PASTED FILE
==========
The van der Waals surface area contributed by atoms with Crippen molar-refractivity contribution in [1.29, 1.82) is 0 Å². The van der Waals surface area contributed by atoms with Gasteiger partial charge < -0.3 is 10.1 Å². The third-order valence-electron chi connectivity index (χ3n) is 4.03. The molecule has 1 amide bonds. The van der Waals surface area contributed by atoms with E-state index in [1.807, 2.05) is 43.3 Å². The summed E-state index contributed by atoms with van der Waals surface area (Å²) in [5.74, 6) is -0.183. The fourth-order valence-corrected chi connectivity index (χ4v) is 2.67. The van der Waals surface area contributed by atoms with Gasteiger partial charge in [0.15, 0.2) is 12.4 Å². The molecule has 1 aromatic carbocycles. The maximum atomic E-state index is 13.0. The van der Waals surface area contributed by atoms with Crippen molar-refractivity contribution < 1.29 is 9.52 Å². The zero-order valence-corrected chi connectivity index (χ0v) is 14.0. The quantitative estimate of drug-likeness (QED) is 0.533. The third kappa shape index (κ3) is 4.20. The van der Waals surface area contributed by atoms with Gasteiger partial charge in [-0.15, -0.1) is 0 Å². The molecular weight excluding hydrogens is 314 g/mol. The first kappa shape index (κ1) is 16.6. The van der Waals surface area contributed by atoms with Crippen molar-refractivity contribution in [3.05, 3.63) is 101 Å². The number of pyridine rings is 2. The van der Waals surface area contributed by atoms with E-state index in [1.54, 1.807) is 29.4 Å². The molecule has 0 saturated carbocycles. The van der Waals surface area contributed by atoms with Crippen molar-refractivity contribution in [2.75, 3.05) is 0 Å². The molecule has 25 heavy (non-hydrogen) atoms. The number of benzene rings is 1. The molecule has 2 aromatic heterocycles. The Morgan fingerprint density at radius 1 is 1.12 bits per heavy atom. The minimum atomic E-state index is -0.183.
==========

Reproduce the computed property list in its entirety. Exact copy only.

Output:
The van der Waals surface area contributed by atoms with Crippen molar-refractivity contribution in [1.29, 1.82) is 0 Å². The van der Waals surface area contributed by atoms with Gasteiger partial charge < -0.3 is 10.1 Å². The third-order valence-electron chi connectivity index (χ3n) is 4.03. The molecule has 1 amide bonds. The van der Waals surface area contributed by atoms with E-state index in [1.807, 2.05) is 43.3 Å². The summed E-state index contributed by atoms with van der Waals surface area (Å²) in [5.74, 6) is -0.183. The fourth-order valence-corrected chi connectivity index (χ4v) is 2.67. The van der Waals surface area contributed by atoms with Gasteiger partial charge in [0.15, 0.2) is 12.4 Å². The molecule has 1 aromatic carbocycles. The maximum atomic E-state index is 13.0. The van der Waals surface area contributed by atoms with Crippen molar-refractivity contribution < 1.29 is 9.52 Å². The zero-order valence-corrected chi connectivity index (χ0v) is 14.0. The quantitative estimate of drug-likeness (QED) is 0.533. The third kappa shape index (κ3) is 4.20. The van der Waals surface area contributed by atoms with Gasteiger partial charge in [-0.15, -0.1) is 0 Å². The molecular weight excluding hydrogens is 314 g/mol. The first kappa shape index (κ1) is 16.6. The van der Waals surface area contributed by atoms with Crippen molar-refractivity contribution in [3.05, 3.63) is 101 Å². The number of pyridine rings is 2. The van der Waals surface area contributed by atoms with E-state index in [1.54, 1.807) is 29.4 Å². The molecule has 0 saturated carbocycles. The van der Waals surface area contributed by atoms with Crippen molar-refractivity contribution in [2.75, 3.05) is 0 Å². The molecule has 25 heavy (non-hydrogen) atoms. The number of benzene rings is 1. The molecule has 2 aromatic heterocycles. The Morgan fingerprint density at radius 1 is 1.12 bits per heavy atom. The minimum atomic E-state index is -0.183.